She says the NICD monitors several important diarrhoeal infections, including cholera, enteric (typhoid) fever, Shigella, and non-Typhoidal Salmonella.

“Unusual patterns of disease or a sudden increase in case numbers would be cause for alarm and trigger further investigations,” says Erasmus.

Hardest hit

De Vos says the big water challenges are in the northern areas of Gqeberha, Chatty Clinic, and West End Community Health Centre, which have run out of water.

She says:

What this entails is that there is no water for sanitation, no water for hand washing – so our staff will only see emergencies and issue chronic medication, and close the facility.

De Vos says Rosedale Clinic (in Kariega) suffered the same fate around January when it was without water for two weeks.

“Without water, a health facility cannot run. Water tanks have been placed at clinics in the red zone areas to store water. The tanks are being filled up every week to mitigate the impact of the metro’s water problems on the health service delivery efforts,” De Vos says.

There are at least 10 clinics, one hospital (Elizabeth Donkin Hospital) and one private clinic in the red zone area.

According to Patel, this is an incredibly challenging time for the city, as water in the healthcare setting is essential for washing patients, bedding, utensils, and floors.

“If there is no water, infection control is not possible. Disinfection of items that are not washed is not ideal, but it can minimise cross-contamination. Sufficient water should be sourced at least for the sterilisers, so that surgical instruments can be sterilised through steam-operated autoclaves to ensure the continued operation of theatres,” he says.

He says hospitals should have plastic drums for water storage as reserves because metal drums corrode and the rust seems to support the growth of enteric bacteria.

“Water can be decontaminated regularly using appropriate disinfectants, but should not be exposed to the skin and other surfaces.”

Water security measures

De Vos says there are various water augmentation projects underway to ensure that hospitals don’t run dry amid the ongoing drought.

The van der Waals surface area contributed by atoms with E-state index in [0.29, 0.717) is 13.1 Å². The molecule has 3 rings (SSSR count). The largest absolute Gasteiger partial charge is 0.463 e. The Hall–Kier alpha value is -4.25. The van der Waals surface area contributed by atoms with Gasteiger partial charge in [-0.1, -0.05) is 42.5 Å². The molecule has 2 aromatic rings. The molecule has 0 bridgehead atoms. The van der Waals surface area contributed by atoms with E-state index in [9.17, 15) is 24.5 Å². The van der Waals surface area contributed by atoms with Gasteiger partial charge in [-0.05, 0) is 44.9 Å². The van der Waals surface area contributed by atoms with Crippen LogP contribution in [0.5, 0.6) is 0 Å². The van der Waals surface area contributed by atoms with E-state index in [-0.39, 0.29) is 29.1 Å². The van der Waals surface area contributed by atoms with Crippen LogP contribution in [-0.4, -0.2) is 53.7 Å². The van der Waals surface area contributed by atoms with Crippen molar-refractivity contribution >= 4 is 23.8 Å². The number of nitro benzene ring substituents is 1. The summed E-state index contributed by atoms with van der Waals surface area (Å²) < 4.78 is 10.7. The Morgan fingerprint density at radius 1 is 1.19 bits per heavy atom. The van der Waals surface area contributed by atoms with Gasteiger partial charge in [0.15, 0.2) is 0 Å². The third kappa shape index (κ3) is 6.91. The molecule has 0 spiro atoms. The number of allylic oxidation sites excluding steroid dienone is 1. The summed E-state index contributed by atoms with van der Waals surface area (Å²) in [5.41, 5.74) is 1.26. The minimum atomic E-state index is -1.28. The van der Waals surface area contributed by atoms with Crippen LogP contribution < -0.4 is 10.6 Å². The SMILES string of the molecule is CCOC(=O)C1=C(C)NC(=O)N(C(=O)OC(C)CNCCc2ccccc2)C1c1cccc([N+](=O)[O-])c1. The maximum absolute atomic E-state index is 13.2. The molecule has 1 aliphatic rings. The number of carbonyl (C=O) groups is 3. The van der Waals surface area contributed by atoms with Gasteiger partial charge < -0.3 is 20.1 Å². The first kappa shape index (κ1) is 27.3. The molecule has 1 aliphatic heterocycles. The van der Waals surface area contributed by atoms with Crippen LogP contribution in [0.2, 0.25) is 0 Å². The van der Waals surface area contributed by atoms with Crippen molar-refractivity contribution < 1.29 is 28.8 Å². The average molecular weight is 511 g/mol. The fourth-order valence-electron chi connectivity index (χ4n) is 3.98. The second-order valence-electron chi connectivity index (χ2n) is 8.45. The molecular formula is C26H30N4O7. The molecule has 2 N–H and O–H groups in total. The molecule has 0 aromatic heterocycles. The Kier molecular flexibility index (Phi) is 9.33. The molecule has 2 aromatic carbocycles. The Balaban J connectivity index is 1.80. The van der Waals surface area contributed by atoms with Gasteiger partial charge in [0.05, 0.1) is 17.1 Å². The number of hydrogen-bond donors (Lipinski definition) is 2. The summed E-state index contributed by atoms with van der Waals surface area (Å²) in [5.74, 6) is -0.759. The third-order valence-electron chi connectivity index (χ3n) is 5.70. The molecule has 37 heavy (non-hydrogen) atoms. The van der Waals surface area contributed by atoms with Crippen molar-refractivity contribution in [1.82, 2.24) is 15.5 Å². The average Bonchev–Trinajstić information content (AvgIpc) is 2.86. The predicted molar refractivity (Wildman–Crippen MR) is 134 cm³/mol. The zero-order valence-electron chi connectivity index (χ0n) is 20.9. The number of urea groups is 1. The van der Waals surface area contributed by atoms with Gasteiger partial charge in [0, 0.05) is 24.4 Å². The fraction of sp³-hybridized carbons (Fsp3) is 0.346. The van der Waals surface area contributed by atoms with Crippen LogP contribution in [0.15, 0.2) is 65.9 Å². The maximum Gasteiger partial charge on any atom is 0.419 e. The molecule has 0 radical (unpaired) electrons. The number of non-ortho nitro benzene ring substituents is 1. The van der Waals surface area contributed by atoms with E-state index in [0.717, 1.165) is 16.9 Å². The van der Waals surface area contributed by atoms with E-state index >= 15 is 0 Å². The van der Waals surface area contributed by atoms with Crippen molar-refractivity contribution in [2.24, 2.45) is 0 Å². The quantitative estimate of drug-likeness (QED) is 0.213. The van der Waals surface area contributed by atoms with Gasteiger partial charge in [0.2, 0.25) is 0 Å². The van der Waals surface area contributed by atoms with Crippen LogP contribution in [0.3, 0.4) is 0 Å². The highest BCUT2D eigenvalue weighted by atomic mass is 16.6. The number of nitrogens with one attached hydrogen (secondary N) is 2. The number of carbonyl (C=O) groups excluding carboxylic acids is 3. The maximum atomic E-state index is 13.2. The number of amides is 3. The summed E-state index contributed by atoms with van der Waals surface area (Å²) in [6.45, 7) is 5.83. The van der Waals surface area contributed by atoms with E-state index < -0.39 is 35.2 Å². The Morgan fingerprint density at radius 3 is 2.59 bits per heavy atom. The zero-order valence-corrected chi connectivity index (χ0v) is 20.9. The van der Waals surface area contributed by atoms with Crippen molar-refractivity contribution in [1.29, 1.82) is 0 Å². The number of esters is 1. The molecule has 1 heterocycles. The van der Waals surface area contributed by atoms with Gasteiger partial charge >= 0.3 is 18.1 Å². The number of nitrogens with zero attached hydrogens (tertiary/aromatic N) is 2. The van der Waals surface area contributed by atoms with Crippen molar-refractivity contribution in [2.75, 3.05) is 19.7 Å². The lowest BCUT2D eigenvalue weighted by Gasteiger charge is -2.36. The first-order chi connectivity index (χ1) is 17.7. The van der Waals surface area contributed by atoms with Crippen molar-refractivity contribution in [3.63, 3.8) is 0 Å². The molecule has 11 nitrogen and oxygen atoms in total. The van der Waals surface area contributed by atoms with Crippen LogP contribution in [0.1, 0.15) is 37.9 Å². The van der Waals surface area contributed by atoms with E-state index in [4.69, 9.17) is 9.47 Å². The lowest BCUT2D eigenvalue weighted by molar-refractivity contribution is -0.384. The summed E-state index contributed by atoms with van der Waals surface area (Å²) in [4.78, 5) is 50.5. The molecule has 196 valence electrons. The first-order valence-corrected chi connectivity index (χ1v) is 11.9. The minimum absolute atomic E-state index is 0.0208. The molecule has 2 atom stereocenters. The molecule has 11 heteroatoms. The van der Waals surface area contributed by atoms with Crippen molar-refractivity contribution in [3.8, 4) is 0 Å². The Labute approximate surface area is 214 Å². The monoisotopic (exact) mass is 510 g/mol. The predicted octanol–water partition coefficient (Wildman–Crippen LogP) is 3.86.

“Boreholes are being drilled to alleviate pressure on our water reserves and to make sure we don’t reach a situation where we cancel surgical procedures due to a shortage of water. All our hospitals have backup water supplies, but it’s not as much as we would want to have, but all of them do have water tanks that supply facilities with water when there are outages,” de Vos says.

The municipality now ferries water from the eastern side of the city, which is less affected because they get water from the Nooitgedacht water scheme.

She says organisations, such as Gift of the Givers and the Nelson Mandela Bay Business Chamber, along with the municipality, have all chipped in and are making sure health facilities are not left behind.

“They opened a borehole at the Elizabeth Donkin Psychiatric Hospital and Jose Pearson TB Hospital that produces 14 000 litres per hour. A 220m borehole has also been sunk at Livingstone Hospital and Port Elizabeth Provincial Hospital. Should the hospital experience water shortages, the boreholes will immediately kick in, which means our health facilities will not come to a standstill, even if Day Zero arrives,” says De Vos.

The senior director of Nelson Mandela Bay Water and Sanitation, Barry Martin, insists there is enough water capacity to augment the city’s water supply and hospitals won’t come to a standstill, even if Day Zero arrives.

He says:

More than a year ago, the Nelson Mandela metro – seeing the devastating drought – consulted with the Department of Health and proactively implemented water security measures

“These included the drilling of a borehole to keep the lifeline of the bulk water supply that feeds these hospitals alive. The implementation of these measures was to mitigate the risks associated with having no or intermittent water in healthcare facilities. It is through that bulk network that emergency water supply will also be fed to ensure the ongoing provision of healthcare and the safety of patients.”

Martin says the municipality is also fast-tracking the drilling of boreholes.

“However, to compensate for the metro, we have had to put the necessary controls in places such as communal water collection sites and standpipe collection points to alleviate pressure on our water reserves at the hospitals. We have already looked at how we can bring whatever water we have into the stream and we have looked at those contingency plans.”

He says they have made “great progress” to alleviate Day Zero, such as drilling more boreholes and diverting water from Nooitgedacht Water Treatment Works to other red zones. (Red zones are classified as areas that are most at risk of running out of water).

“But that would not mean that we will relax our water restrictions,” he cautions, adding that residents should be cautious with their water consumption.

*This article was published by Spotlight– health journalism in the public interest.